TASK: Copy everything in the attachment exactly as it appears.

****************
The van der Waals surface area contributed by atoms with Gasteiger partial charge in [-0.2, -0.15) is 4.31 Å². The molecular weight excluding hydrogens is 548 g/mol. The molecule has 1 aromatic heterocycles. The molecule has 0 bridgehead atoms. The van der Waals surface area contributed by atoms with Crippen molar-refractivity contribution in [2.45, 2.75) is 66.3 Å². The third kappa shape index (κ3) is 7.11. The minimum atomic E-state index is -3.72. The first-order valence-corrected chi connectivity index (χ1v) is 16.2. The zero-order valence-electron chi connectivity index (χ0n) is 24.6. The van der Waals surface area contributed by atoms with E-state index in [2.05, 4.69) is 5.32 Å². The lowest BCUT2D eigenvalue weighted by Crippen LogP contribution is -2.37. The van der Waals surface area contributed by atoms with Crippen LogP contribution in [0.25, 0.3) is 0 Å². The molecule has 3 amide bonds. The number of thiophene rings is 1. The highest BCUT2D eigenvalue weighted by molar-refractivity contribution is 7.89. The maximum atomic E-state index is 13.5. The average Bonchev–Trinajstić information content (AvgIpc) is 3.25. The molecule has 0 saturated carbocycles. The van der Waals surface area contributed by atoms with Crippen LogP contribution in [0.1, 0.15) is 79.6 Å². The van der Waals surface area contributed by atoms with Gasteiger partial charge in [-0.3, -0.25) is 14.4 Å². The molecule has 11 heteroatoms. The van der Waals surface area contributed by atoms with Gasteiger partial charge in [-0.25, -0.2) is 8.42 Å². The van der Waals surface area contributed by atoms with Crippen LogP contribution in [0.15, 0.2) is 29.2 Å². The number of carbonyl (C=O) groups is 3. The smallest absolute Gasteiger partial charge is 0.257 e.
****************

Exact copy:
The van der Waals surface area contributed by atoms with Gasteiger partial charge in [-0.2, -0.15) is 4.31 Å². The molecular weight excluding hydrogens is 548 g/mol. The molecule has 1 aromatic heterocycles. The molecule has 0 bridgehead atoms. The van der Waals surface area contributed by atoms with Crippen molar-refractivity contribution in [2.45, 2.75) is 66.3 Å². The third kappa shape index (κ3) is 7.11. The minimum atomic E-state index is -3.72. The first-order valence-corrected chi connectivity index (χ1v) is 16.2. The zero-order valence-electron chi connectivity index (χ0n) is 24.6. The van der Waals surface area contributed by atoms with E-state index in [2.05, 4.69) is 5.32 Å². The lowest BCUT2D eigenvalue weighted by Crippen LogP contribution is -2.37. The van der Waals surface area contributed by atoms with Crippen LogP contribution in [0.25, 0.3) is 0 Å². The molecule has 3 amide bonds. The number of thiophene rings is 1. The highest BCUT2D eigenvalue weighted by molar-refractivity contribution is 7.89. The maximum atomic E-state index is 13.5. The average Bonchev–Trinajstić information content (AvgIpc) is 3.25. The molecule has 0 saturated carbocycles. The van der Waals surface area contributed by atoms with Crippen LogP contribution in [0.1, 0.15) is 79.6 Å². The van der Waals surface area contributed by atoms with Gasteiger partial charge in [-0.3, -0.25) is 14.4 Å². The molecule has 11 heteroatoms. The van der Waals surface area contributed by atoms with Gasteiger partial charge in [-0.25, -0.2) is 8.42 Å². The van der Waals surface area contributed by atoms with Crippen LogP contribution in [0.15, 0.2) is 29.2 Å². The number of carbonyl (C=O) groups is 3. The smallest absolute Gasteiger partial charge is 0.257 e.